Getting Started with PICs


This dicusses how to get started in developing PIC applications using the 16C84.

The 16C84 is particularly attractive as it may be erased and programmed electrically.

At a minimum you will need some PIC16C84 devices, a clock, software to assemble and simulate your code and a programmer along with the necessary software to download the .hex file and program the device.

In the following I discuss where each of these may be obtained.


The 16C84 is available from DigiKey ( I have standardized on the 16C84-04/P which at the time of this writing was $6.48 in single unit quantities. This is an 18-terminal DIP with an operating temperature of 0 to 70 degrees C.

Another possible source is ITU Technologies in Ohio (


You will need a clock oscillator, crystal or resonator. Over my life I have wasted a good many hours because a crystal refused to do its thing. On the other hand I have always had good luck with the self contained clock units that are packaged in a "can" having four terminals, and thus decided to standardize on using TTL clock oscillators.

These are available from DigiKey as Part X107-ND, 4.00 MHz TTL clock oscillator, $3.38.

Note that I keep 16C84-04/P ICs and 4.0 MHz on hand for my students and you may order from me at the following prices;

	16C84-04/P			$6.00
	4.0 MHz TTL Clock Oscillator 	$2.50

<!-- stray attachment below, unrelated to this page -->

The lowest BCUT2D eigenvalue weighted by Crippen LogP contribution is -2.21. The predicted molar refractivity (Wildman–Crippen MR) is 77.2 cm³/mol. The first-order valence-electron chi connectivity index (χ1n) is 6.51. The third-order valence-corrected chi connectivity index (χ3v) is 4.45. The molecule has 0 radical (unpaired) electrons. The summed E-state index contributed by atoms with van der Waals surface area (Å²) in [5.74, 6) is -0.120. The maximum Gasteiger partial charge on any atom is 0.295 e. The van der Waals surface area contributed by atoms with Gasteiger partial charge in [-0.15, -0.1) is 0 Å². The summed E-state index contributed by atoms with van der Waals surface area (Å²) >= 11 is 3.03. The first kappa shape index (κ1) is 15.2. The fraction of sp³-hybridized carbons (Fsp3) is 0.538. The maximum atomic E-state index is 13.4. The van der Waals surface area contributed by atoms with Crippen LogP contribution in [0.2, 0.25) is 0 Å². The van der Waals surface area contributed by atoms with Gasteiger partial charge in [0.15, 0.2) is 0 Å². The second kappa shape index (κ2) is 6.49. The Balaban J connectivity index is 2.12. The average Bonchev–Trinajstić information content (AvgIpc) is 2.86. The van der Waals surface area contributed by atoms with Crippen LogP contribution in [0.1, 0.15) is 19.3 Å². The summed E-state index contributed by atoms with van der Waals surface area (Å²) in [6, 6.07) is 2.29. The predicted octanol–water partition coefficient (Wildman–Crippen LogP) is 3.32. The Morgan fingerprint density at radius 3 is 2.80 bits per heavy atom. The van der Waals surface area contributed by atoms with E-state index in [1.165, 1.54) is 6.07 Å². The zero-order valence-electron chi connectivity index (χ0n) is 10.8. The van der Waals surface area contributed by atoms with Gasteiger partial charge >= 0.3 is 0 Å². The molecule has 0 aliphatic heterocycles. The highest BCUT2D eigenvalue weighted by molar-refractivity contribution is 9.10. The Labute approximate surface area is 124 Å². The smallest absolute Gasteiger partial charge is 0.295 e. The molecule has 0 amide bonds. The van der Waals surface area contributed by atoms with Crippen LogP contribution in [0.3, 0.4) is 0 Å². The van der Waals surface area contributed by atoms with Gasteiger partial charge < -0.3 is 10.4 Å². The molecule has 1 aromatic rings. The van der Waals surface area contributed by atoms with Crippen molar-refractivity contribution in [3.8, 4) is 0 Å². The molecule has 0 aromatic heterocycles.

10 10K, 10 330 Ohm, 5 LEDs	$1.00

This is everything you need for prototyping simple programs.

My goal here is to help someone get started quickly and inexpensively. Thus, please order no more than three of any of the above.

Assembler and Simulator.

One approach is to purchase the PICSTART Plus Programmer (DigiKey #DV003001-ND, $199.00).

This package includes a programmer capable of programming all PIC16C and PIC17C devices. It includes a ZIF socket, power transformer and RS232 Cable.

The package also includes Microchip's MPLAB which is a windows based program which permits you to edit, assemble (MPASM) and simulate (MPSIM) all in an integrated environment. It also includes manuals for the assembler and simulator.

One advantage of the PICSTART Plus programmer is that the software associated with the programmer is integrated into MPLAB.

If you decide not to purchase the PICSTART Plus system, you will need the MPLAB software and users manual. It is available free of charge from Microchip at Go to "Tools".


If you decide not to purchase the PICSTART Plus Programmer, you will need a programmer.

The programmer isn't much. Most use the parallel port and consist only of +12 and +5 Volt supplies, a 7407 hex inverter with open collector outputs and two transistors.

There are many many designs on the WWW and a good starting point is Ormix in Latvia. (

However, I place some value on my time and ordered a PIC-1A from ITU Technologies ( The kit is $39.00 and includes a well made printed board, all of the parts, a power adaptor, a cable to connect to the parallel port and the software to download the .hex code and program the device. A ZIF socket is available for another $9.00.

I had a student assemble the kit and she was using it to program devices within two hours.

Note that control of the ITU programmer is from DOS can not be done from the MPLAB integrated environment. But, then again, how hard is it to toggle between MPLAB and DOS!

Good luck!